SAHAGUN (SANT FAGUND):
City in the old Spanish kingdom of Leon. On March 5, 1152, King Alfonso VII. granted to the thirty Jewish families living there the same privileges which the Jews in the city of Leon had received from Alfonso VI. (Becerro, "Ms. de Sahagun," in Mendes dos Remedios, "Os Judeos em Portugal," p. 118). By the time of Alfonso X. the Jewish community of the city had become one of considerable size, and the question of privileges again arose. On April 12, 1255, the king issued an edict placing the Jews of Sahagun on an equal footing with those of Carrion. They had special judges, who were appointed by the rabbis of Burgos, and who took an oath before the Abbot of Sahagun that they would decide the cases brought before them to the best of their ability, while the abbot had the right to carry all cases on appeal to the rabbis. Disputes between Christians and Jews were to be decided by the alcaldes of the city. A Jew and a Christian were to be admitted as witnesses in cases between Christians and Jews; but no Jews were to be admitted in cases where Christians alone were concerned, nor any Christians in cases in which only Jews were involved. The abbot was empowered to appoint a Jew, a resident of Sahagun, as president of the Jewish court or "abbi dy" (Rios in his "Hist." i. 487 corrupts these words into the inexplicable "abbedi"; it stands in reality for "ab bet din"). It was furthermoredecreed that the Jews should pay to the abbot a tax of 18 dineros, and in addition a yearly sum not exceeding 100 maravedis for the maintenance of his table "ayantar," etc.
Later, when the abbot extorted various larger and smaller sums from them, imprisoning those that refused to pay, the Jews of Sahagun appealed for their ancient privilege. They laid their complaint before King Henry III., saying that in consequence of the abbot's arbitrary procedure many of their brethren had left the city, and that the remaining Jews were not able to pay the royal taxes. On Aug. 15, 1401, the king issued an order to the abbot forbidding him, under penalty of a fine of 10,000 maravedis, thenceforth to molest the Jews with fines or imprisonment. The abbot, however, disregarded the royal order, and four weeks later (Sept. 18) the king ordered him to appear within two weeks at court to explain personally his reasons for his disobedience. The abbot, however, again disobeyed the royal command and imprisoned, among others, R. Abraham Obadiah and D. Gracia, his wife; the teacher or physician Maestro Yuce (Joseph) and wife; and Samuel aben Pex, none of whom had been taken, as required by law, before the Jewish judge and sentenced. As soon as they were set at liberty the five representatives of the community, D. Çag (Isaac) Maimon, D. Sentó (Shem-Ṭob) Timon, D. Moses Timon (a merchant), D. Moses aben Pex, and R. Abraham Maimon, protested to the governor of the aljama, D. Juan Sanches do Gusman, against the illegal proceeding of the abbot. Together with them appeared the five persons who had been imprisoned, with Moses Gorion and D. Sentó Gabay as witnesses. Another dispute between the abbot and the Jews of Sahagun was decided a few weeks later by the Curia. In 1399 Juan Martinez do Balves, a presbyter of Burgos, had made strenuous attempts to baptize forcibly the Jews of Sahagun, and, when attacked by them, had fled to the monastery. The authorities commanded the abbot to deliver up the presbyter within two weeks or to state the reasons for his refusal. The abbot again disobeyed; and he applied to Pope Benedict XIII., who decided the matter in his favor (Aug. 30, 1403).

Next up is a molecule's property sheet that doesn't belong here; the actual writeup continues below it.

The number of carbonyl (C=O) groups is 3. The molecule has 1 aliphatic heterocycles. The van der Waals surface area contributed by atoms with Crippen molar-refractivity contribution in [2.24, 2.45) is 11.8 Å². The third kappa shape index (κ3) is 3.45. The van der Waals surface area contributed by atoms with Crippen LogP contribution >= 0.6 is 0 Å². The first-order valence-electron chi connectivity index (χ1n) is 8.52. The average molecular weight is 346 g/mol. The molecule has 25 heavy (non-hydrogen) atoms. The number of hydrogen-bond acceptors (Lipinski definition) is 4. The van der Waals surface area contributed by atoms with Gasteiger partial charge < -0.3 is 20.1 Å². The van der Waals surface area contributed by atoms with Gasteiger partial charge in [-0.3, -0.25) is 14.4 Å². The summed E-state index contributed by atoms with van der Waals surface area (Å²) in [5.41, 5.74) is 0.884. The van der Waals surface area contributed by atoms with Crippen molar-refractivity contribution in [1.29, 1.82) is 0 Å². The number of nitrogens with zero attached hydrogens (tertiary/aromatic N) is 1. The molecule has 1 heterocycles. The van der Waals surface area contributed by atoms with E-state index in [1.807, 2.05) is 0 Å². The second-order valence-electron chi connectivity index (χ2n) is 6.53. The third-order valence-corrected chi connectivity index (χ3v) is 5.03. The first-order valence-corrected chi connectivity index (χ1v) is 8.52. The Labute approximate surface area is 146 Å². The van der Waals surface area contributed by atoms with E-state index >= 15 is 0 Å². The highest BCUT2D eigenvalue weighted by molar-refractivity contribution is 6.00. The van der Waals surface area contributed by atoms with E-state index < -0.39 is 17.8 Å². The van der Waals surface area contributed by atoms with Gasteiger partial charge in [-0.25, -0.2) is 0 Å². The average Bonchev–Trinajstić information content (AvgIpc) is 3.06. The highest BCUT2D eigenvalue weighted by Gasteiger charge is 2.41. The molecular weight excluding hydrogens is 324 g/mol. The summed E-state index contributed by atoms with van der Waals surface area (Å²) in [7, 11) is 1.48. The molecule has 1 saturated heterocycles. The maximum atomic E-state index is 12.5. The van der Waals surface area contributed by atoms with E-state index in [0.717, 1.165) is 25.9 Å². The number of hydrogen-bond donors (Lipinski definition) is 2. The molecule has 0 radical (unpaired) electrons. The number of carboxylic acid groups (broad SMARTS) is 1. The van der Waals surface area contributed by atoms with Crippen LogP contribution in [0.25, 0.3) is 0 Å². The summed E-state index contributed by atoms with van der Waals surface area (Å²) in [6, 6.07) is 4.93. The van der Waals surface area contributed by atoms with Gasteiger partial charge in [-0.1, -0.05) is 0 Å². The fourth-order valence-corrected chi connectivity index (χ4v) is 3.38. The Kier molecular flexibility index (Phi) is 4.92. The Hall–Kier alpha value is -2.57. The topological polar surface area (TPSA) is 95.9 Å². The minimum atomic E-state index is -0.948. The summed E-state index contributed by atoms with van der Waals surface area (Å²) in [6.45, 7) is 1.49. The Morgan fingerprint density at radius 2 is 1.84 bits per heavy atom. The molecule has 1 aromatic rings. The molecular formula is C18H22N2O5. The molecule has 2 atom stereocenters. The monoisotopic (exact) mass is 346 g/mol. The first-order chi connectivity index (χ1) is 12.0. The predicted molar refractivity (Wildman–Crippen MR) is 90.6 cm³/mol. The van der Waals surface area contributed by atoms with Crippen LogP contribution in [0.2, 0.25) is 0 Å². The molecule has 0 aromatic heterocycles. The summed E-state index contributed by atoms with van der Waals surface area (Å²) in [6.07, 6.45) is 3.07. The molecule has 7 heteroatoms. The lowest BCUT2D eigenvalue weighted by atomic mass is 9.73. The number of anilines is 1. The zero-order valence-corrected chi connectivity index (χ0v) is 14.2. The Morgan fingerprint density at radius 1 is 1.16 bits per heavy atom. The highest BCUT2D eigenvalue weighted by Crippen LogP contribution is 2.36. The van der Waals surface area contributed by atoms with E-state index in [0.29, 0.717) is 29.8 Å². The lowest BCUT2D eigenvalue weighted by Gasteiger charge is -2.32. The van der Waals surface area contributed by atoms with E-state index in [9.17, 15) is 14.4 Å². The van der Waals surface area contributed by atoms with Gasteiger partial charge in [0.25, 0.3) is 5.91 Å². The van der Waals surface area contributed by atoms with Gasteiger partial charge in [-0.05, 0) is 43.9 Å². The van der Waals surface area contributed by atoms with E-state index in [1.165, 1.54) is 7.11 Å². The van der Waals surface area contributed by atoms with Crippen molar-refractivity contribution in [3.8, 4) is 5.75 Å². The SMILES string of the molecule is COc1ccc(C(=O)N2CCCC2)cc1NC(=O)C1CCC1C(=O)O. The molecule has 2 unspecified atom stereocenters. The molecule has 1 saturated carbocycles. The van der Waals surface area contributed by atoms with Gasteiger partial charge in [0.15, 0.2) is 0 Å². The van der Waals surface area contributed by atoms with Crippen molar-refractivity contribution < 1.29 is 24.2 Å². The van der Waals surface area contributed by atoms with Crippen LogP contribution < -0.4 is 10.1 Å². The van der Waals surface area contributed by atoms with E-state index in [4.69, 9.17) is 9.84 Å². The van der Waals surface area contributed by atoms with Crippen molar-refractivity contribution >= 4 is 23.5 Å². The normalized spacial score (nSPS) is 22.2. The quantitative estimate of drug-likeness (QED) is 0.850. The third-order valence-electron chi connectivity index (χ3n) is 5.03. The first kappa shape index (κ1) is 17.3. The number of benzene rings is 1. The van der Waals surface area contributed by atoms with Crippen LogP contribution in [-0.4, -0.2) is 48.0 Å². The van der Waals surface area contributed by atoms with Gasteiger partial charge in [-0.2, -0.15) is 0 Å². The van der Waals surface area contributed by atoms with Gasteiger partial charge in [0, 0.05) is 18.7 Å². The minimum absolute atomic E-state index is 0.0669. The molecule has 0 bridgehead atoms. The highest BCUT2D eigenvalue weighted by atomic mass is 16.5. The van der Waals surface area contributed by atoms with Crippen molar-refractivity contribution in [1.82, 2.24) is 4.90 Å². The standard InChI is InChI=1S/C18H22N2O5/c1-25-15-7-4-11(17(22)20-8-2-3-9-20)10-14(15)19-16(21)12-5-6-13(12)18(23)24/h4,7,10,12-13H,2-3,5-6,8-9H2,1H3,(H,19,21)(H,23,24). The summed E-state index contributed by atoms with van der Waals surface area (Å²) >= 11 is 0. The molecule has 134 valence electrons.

Sahagun, which at one time was a flourishing community, had before the expulsion sunk to comparative insignificance. While in 1290 it had paid a royal tax of 28,653 maravedis, in 1474 its taxes, combined with those of the Jews of Monesterio, amounted to only 2,500 maravedis.
- Boletin Acad. Hist. xxxii. 232-240;
- R. E. J. xxxvii. 138 et seq.